will save in /tmp/file_list_$FOLDER an alphabetically ordered list of all the files inside $FOLDER, complete with the corresponding sub-folders
find $FOLDER -type f | cut -d/ -f2- | sort > /tmp/file_list_$FOLDER
You can install Odoo from the Bitnami package but I wanted to have it from source so that I could make changes and get updates with the git commands.
I followed this guide to get started
Which got me most of the way there but I still had 2 problems.
1 creating the database gave me an error
DataError: encoding UTF8 does not match locale en_US DETAIL:
The chosen ****** setting requires encoding LATIN1.
To fix this I ran the following commands
sudo su postgres
update pg_database set datistemplate=false where datname='template1';
drop database Template1;
create database template1 with owner=postgres encoding='UTF-8' lc_collate='en_US.utf8' lc_ctype='en_US.utf8' template template0;
update pg_database set datistemplate=true where datname='template1';
Then once I had created my database I got an error at the top of the page
/usr/bin/env : node: No such file or directory in ovoo v9
To fix follow the instructions from the NodeJS Website:
curl -sL https://deb.nodesource.com/setup_0.10 | sudo bash -
sudo apt-get install -y nodejs
sudo npm install -g npm
Then install Less and accessories:
sudo npm install -g less less-plugin-clean-css
Unfortunately Odoo has intentionally made their community edition a little on the difficult side to install. I can only assume this is to drive people to their paid SaaS model. To balance this I’ve put together a guide to getting Odoo up and running and I’ll add updates as I implement and deploy new functionality.
- Download Odoo from their website – You’ll want to pick Odoo 9 Community for Linux
The pick “Latest Debian 9.0” as your download
The install script does a pretty good job setting up new users and getting things installed and put into the correct place. One very critical step that it does leave out is getting Postgresql configured properly. So that’s step 2. You will see a 500 Internal Server Error if you try to access http://localhost:8069 at this point
- Setup Postgresql user
- Postgresql should have already been installed but if it wasn’t you can use this command to do it from the terminal “sudo apt-get install postgresql“
- if you get the message “No passwd entry for user postgres” you probably need to do t his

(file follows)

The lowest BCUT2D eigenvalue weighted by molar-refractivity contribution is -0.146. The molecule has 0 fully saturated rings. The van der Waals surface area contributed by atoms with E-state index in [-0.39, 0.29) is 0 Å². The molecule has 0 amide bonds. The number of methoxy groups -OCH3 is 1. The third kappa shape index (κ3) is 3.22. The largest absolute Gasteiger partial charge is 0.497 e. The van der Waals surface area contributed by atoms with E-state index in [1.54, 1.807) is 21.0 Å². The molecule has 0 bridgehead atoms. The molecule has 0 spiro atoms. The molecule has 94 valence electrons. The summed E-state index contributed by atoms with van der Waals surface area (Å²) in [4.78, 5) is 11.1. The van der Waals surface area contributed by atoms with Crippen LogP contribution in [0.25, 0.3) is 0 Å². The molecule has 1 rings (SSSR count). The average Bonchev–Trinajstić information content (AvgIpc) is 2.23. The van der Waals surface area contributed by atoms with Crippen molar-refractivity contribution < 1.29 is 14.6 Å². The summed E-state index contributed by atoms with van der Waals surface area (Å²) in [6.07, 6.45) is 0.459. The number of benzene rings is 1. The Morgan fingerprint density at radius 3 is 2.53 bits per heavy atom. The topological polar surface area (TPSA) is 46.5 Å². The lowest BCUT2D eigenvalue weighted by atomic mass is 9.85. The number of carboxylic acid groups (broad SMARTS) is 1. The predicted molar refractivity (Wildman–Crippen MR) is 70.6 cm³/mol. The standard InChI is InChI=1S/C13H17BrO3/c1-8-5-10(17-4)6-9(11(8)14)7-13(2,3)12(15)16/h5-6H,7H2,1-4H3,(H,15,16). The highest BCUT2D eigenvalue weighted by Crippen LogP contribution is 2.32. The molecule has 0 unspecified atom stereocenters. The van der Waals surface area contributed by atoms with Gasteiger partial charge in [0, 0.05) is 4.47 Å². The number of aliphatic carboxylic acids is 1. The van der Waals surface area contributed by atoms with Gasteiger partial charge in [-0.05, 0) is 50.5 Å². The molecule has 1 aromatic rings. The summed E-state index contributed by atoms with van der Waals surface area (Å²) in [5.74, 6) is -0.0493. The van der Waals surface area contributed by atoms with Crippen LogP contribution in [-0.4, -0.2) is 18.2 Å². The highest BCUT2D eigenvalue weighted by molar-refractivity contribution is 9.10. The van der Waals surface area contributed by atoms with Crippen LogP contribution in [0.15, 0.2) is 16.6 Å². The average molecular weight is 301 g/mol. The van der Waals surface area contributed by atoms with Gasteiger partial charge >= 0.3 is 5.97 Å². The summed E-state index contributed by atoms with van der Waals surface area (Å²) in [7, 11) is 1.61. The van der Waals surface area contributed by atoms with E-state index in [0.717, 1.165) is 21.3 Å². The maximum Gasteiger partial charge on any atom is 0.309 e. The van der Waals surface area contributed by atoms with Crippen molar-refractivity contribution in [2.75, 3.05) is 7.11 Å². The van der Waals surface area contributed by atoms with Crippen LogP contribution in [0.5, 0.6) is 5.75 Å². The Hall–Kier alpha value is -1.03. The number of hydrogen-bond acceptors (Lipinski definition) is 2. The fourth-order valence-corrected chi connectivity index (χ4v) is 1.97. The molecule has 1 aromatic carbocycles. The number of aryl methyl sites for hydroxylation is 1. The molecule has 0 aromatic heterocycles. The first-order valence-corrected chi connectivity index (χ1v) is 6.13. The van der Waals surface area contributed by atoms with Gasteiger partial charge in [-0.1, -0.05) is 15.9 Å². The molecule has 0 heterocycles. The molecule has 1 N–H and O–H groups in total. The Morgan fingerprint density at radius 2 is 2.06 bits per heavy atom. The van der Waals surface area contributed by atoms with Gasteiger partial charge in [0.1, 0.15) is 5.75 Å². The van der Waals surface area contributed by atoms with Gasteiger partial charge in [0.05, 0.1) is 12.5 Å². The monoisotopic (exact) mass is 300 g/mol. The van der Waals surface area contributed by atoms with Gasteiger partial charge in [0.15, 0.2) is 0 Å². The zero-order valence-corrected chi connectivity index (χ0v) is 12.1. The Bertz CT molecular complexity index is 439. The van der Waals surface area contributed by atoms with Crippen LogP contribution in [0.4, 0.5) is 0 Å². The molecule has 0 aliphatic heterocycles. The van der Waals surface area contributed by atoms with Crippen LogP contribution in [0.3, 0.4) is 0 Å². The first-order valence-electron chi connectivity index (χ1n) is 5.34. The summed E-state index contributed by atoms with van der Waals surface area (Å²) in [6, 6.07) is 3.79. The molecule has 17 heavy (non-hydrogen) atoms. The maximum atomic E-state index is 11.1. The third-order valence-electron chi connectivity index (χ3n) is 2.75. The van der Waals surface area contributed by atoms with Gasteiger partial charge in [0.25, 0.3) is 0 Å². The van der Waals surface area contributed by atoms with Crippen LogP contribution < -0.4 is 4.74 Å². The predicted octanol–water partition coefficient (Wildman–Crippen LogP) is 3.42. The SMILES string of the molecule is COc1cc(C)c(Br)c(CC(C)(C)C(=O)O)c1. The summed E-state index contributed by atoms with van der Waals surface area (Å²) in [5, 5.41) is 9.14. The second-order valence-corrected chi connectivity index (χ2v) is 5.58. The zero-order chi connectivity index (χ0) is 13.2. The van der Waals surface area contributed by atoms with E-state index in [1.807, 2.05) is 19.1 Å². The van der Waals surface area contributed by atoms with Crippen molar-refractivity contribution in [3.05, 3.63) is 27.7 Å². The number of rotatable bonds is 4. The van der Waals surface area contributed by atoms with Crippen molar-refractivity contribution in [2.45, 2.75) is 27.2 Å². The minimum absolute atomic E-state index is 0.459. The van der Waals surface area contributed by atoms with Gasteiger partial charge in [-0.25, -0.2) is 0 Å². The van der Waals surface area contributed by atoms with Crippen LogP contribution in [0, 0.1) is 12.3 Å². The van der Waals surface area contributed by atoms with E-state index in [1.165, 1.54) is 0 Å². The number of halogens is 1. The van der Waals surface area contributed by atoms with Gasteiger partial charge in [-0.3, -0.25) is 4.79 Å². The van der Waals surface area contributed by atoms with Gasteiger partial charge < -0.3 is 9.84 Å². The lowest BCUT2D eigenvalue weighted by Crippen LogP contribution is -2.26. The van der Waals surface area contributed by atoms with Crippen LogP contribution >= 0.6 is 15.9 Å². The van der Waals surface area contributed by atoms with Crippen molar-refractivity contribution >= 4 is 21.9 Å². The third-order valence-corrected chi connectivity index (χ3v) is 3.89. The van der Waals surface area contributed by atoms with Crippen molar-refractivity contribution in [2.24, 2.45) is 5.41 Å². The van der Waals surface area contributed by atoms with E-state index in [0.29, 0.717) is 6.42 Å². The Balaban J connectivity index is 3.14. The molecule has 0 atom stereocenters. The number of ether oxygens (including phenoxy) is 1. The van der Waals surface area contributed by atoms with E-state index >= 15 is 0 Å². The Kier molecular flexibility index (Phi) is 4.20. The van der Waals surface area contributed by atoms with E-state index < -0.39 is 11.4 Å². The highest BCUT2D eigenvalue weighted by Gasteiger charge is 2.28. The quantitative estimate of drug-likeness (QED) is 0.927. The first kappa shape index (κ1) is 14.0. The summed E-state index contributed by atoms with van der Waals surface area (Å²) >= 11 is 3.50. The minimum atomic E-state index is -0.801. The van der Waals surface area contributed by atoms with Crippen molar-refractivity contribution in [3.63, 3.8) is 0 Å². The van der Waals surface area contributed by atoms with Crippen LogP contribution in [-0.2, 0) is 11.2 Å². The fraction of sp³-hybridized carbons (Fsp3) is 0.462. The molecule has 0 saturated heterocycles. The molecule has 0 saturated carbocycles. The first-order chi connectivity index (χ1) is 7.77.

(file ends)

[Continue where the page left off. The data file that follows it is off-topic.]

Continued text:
- Well need to create a new user and password that odoo can use to access the database – You can do that with these 2 commands
- Switch to postgresql user “sudo su – postgres”
- Execute the command “createuser –createdb –username postgres –no-createrole –no-superuser –pwprompt odoo“
- You will be asked to create and confirm a password – This is the password that will protect your odoo database so make it something good and then remember it – you will need it again
- Type “exit” to get back to your previous user
- Edit the Odoo config file which is cryptically still called “openerp” even though they changed the name of the software quite some time ago
- the file is located in “/etc/odoo/openerp-server.conf“
- on Lubuntu the command would be “sudo leafpad /etc/odoo/openerp-server.conf” just replace leafpad with “gedit” if you are on ubuntu or your favorite text editor
- You need to change the 2 lines for “db_user” and “db_paspsword” to odoo and the password you chose before
- also add “logfile =/var/log/odoo/odoo-server.log” to the end of the config file so you can track down log files if you need to
- You should now have Odoo up and running at “http://localhost:8069“!
- You will get a first configuration screen to setup a new database for your instance
- Go ahead and pick your password which will be the default password for your administrator user
- The default user name (which it wont tell you) is “admin” with the password you picked
- Note: if you change the email address of the admin user you will then login with that email address instead of admin
Let me know if you run into trouble!